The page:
Do I agree with that? I’ll say this much: that an issue like this is of sufficient gravity that it should not be decided merely by a simple majority vote. Here is a case where a super-majority — say a 2/3 or 75% majority might demonstrate sufficient consensus to decide an issue.
Or what if, along similar lines, we see marriage as an award, an honor granted to certain couples based on merit? If we go back to the origins of marriage in primitive society, that is not an entirely implausible model, and not one that should be dismissed without fair consideration. If a young couple has made a sufficiently good impression on their family and village, people will help them out with a place to live, gifts, etc., as though to say, “we’d like to have more people like you; get working on it!”
In that case it is absurd to claim that everyone is entitled to “equal treatment under the law.” If marriage is an award, then one can no more insist that everyone is equally entitled to marriage than that everyone equally deserves a ticker-tape parade just because an astronaut gets one, or a reception with the president because the Super Bowl winners get one. But, you might ask, who decides who gets the ‘award’ of marriage and who doesn’t. That is society’s prerogative, just as in the case of other awards.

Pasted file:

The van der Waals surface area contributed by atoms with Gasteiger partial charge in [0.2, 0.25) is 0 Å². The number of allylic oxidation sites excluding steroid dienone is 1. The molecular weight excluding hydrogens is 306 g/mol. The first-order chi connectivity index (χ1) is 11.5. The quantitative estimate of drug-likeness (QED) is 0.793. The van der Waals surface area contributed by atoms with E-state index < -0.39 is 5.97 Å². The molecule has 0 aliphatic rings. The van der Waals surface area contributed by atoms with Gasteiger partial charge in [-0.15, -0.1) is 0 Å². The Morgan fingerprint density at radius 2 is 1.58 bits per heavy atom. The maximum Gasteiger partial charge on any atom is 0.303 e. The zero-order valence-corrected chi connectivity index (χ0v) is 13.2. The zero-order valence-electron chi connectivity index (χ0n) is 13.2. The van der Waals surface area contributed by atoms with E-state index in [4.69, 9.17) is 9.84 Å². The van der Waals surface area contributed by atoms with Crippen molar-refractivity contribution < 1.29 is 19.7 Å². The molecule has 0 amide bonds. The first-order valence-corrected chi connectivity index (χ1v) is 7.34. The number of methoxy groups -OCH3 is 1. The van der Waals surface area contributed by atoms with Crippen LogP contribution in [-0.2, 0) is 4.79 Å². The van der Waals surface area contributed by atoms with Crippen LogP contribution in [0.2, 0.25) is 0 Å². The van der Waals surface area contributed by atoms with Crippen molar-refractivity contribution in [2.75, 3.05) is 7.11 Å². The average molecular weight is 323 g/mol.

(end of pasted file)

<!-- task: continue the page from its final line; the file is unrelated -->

No doubt in the Supreme Court case someone will raise the issue of uniform enforcement: if a gay couple is married in Massachusetts, and it isn’t honored in California, that will make the administrative tasks of the federal government impossible. That is a specious argument. By this reasoning we should simply eliminate the individual states altogether as administratively inconvenient, and adopt a single, uniform national code of law. Further, by such reasoning any state could pass a strange law concerning marriage (e.g., permitting marriage for children under the age of 12) and the other states would have to honor it.
There is one potentially interesting topic likely to emerge in the case. If gay marriage is considered a right based on “equal treatment under the law,” how can society then deny a right to polygamous marriage? What will be interesting is to see the fancy footwork as the pro-gay marriage attorneys try to side-step that question.
Meanwhile the United States is in a state of perpetual war, a matter which concerns all our welfare and basic issues of justice 100 times more than the issue of gay marriage.
No comments please. This subject hold no interests for me. I write only to bemoan the fact that this topic is being mishandled by all parties.
Written by John Uebersax
March 25, 2013 at 12:55 am